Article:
How to make Stanley Cup playoffs better!

Everybody knows the NHL playoffs are intense, but here's an idea to make them even better for fans. Victor Decolongon/Getty Images

You know which of the major sports has the best traditions and rituals? Were you gonna say baseball because it’s been around the longest? If you were, you’d be wrong. It’s hockey. In fact, it’s not even a contest. From the hats on the ice to the playoff beards to the practice of letting each player on the Stanley Cup winner take possession of the trophy for a while, the NHL’s got it all over the rest.

That’s why it’s gonna seem like pure heresy when I propose a renovation to the NHL’s playoff system. But I think my proposal will make it better. No, I’m not going to be one of those “too many teams” spoil sports. The NHL can keep all 16 playoff teams in my new method.

Basically, I think the league should do away with the first-round series and instead create four groups to compete in round-robin fashion. Each group would have four teams, seeded one through four. The teams in the group would play each other twice, but the better seeds would have home-ice advantage like this:

No. 1 vs. No. 4; No. 1 vs. No. 3; No. 2 vs. No. 4: Both games at higher seed

No. 1 vs. No. 2; No. 2 vs. No. 3; No. 3 vs. No. 4: Home and home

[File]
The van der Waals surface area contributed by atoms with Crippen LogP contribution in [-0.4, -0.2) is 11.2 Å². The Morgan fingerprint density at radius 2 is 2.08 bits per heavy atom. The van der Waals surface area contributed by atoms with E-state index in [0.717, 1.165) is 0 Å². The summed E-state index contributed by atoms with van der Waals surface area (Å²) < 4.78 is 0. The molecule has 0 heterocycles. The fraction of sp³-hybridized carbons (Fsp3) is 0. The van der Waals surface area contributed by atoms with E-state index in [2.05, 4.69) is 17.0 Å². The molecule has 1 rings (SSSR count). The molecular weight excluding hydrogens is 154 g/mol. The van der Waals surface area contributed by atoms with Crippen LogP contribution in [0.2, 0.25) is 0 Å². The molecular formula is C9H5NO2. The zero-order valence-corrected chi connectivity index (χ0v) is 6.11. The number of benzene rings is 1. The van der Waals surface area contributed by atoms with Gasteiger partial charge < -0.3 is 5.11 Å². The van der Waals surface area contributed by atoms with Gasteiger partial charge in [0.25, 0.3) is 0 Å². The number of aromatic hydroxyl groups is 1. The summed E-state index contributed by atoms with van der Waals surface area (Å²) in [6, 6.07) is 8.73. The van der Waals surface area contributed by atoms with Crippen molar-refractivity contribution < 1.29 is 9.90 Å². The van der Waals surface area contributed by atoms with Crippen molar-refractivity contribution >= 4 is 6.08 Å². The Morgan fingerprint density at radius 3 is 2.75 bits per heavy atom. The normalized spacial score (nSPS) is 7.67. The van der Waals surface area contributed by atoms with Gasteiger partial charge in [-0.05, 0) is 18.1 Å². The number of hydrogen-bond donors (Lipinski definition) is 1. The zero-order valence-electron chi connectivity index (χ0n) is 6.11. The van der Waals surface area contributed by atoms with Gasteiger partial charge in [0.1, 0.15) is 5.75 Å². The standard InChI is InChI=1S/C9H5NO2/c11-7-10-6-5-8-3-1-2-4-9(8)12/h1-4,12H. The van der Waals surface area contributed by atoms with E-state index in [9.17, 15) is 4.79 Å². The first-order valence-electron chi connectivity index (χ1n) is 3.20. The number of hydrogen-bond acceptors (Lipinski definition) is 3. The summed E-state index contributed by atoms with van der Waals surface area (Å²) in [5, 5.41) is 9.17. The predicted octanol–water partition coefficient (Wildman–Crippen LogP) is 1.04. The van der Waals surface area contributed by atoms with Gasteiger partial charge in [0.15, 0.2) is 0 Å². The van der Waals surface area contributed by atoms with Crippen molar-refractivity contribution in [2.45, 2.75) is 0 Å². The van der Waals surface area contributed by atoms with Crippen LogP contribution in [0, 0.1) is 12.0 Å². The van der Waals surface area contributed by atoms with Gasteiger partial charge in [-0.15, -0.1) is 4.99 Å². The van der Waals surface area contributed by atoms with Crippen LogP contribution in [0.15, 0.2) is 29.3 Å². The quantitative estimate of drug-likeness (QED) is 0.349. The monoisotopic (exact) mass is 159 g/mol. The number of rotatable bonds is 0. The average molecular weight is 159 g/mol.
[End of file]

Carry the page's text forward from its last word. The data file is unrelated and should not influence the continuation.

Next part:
This way, the No. 1 seed gets five home games, the No. 2 seed gets four, the No. 3 seed gets two and the No. 4 seed gets one. Every team is guaranteed six games. When that round is over, the NHL can go three ways.

  • Take the top two teams from each group and pair them up in traditional, seven-game series the rest of the way, starting with what is now the second round and going on from there.

  • Take only the winners of each group and have them meet in two semifinal series and then have the Stanley Cup finals. This would eliminate an entire round of the current tournament.

  • Form two more groups of four from the survivors and play another round of six games each, then either have the winners of the groups meet for the final or the top two from each group meet in the semis.

Me? I’d probably favor the first option because it’s the least radical. My goal here is to eliminate the first round and give the best teams a more serious home-ice advantage. First-round games kind of get lost in the haze of memory because they’re all against the same team. Playing three different opponents, though, with each game meaning something? That’s hockey gold right there.